Using an experimental approach, this study evaluates the impact of a formal financial service delivery model – Kshetriya Grameen Financial Services (KGFS) – on rural households in Tamil Nadu.
There is widespread agreement on the importance of providing financial services to the poor to enable them to invest in income generating activities and mitigate risks associated with economic activities and unanticipated shocks. However, there is a dearth of rigorous evidence on the impact of formal financial services on the lives of low-income households. This study undertakes an experimental evaluation of the impact of expansion of formal financial access through Kshetriya Grameen Financial Services (KGFS) operations in rural areas of Tamil Nadu, at both the household and village level. The KGFS model provides access to a broad range of products including (but not limited to) loans, savings, insurance and investment options to households using a customized wealth management approach focused on ensuring the suitability of products sold to each household’s unique financial situation.
The study was conducted in 876 villages spread across three districts in the state of Tamil Nadu. The main evaluation survey involved over 4000 households, and an additional social network survey in over 19,000 households in 205 villages. Using a randomized controlled trial, the study evaluated the impact of a financial service delivery model on four broad parameters:
a) Household economics in terms of credit and saving patterns, expenditure behaviour and other socio-economic variables of interest
b) Agriculture related outcomes and adoption of agricultural technology inputs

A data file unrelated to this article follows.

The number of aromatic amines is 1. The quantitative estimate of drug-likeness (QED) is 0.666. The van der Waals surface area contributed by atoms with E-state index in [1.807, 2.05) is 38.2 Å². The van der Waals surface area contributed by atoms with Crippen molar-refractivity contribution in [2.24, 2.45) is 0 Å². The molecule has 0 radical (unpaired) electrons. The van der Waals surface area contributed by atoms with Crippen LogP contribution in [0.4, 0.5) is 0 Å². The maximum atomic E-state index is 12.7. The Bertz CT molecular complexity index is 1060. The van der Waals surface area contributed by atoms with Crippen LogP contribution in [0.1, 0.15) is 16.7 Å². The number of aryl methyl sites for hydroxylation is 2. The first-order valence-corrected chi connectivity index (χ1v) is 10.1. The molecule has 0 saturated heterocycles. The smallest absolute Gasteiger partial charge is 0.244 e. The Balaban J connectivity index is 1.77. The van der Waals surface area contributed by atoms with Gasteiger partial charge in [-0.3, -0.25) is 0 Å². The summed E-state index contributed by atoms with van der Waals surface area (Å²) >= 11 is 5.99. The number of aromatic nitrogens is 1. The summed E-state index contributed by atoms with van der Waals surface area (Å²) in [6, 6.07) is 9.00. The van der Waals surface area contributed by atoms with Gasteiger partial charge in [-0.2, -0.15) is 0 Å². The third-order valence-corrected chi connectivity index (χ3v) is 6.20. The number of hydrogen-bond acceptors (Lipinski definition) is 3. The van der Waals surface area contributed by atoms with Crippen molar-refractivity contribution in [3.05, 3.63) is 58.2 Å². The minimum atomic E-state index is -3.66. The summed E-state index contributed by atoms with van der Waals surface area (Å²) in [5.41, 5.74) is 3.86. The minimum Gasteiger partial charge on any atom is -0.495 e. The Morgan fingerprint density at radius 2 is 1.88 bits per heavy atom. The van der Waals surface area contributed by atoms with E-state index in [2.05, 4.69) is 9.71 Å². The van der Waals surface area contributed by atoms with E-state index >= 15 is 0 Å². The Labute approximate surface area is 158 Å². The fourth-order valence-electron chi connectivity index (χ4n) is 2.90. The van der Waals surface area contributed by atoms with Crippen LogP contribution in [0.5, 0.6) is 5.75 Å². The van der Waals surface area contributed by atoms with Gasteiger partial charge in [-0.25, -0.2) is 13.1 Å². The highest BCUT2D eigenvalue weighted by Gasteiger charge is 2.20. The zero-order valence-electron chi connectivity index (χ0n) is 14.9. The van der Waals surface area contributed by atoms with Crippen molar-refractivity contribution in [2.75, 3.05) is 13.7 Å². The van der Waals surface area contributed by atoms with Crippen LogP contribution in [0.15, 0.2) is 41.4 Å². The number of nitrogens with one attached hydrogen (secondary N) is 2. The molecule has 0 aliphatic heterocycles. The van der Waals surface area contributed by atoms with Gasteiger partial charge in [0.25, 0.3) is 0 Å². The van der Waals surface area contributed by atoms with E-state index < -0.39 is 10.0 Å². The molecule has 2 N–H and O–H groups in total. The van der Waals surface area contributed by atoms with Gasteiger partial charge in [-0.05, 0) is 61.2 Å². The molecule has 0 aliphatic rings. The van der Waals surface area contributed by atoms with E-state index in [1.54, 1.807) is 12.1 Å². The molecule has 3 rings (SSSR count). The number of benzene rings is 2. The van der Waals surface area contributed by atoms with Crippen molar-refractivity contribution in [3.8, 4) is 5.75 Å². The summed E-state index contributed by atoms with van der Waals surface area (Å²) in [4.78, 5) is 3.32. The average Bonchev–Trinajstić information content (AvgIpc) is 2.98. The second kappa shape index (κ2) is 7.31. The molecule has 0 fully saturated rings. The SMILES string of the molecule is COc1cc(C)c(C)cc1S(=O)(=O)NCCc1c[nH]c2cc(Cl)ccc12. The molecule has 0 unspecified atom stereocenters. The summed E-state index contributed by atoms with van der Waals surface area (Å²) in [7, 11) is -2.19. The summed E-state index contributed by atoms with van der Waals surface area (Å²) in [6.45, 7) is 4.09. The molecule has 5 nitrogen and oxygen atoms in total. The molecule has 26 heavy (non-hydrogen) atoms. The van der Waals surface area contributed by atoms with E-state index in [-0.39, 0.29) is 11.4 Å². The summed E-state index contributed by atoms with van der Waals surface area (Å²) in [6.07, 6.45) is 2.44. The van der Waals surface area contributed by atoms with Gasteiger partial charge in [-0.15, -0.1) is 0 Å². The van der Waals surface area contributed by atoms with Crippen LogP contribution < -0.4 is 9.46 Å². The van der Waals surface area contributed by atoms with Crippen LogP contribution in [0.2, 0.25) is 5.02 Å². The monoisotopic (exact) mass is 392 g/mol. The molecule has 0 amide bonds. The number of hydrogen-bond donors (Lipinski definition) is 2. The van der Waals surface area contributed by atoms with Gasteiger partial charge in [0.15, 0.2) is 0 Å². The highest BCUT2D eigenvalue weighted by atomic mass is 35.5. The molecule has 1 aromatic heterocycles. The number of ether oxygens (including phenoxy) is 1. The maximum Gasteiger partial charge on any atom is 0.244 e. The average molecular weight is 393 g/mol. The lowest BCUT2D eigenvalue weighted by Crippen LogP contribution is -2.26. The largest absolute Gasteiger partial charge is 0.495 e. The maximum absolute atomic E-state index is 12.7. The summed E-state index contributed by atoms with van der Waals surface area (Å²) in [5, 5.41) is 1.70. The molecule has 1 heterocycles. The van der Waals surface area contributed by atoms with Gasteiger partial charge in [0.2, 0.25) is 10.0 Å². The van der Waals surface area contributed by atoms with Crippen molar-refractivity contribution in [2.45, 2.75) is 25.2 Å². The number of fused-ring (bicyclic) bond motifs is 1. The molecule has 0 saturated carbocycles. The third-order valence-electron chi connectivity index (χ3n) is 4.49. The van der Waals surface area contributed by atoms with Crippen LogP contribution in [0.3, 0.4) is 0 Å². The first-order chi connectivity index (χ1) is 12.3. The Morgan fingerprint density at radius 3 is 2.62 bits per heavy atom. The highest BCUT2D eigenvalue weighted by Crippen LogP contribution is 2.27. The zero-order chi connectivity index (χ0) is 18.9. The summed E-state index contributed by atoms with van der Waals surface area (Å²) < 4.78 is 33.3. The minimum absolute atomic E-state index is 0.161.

c) Health outcomes by objectively measuring the levels of stress and anaemia in the body
d) Contraction/expansion of social networks both at the village and household level
Results from the study suggest that living in an area where KGFS expanded increases households’ likelihood of participating in formal banking. Compared to the control group, at endline, treated households are significantly more likely to have formal outstanding loans, have a larger number of formal loans, and borrow more from formal lenders. They also report higher savings. In addition, households in treated areas are less likely to borrow from informal sources such as moneylenders and financiers. Importantly, these household level changes are paralleled in network changes: households in treated villages report lower borrowing capacity both from moneylenders and from individuals living both inside and outside their village than control group households.
These results suggest that expanding access to formal financial products and services to rural households not only crowds out informal borrowing, but also has a positive impact on saving, on households’ business activities, and on their ability to cope financially with health shocks. Increasing access to formal financial services seems to positively impact poor households through income stabilization and increased financial security. From a policy perspective, the results provide strong evidence on the links between financial inclusion and overall socio-economic well-being of the households. We see that access to formal financial services to unbanked and underbanked population increases the usage of financial services as depicted in the form of increased likelihood to save and borrow from formal sources, leading to positive externalities on the overall welfare of households.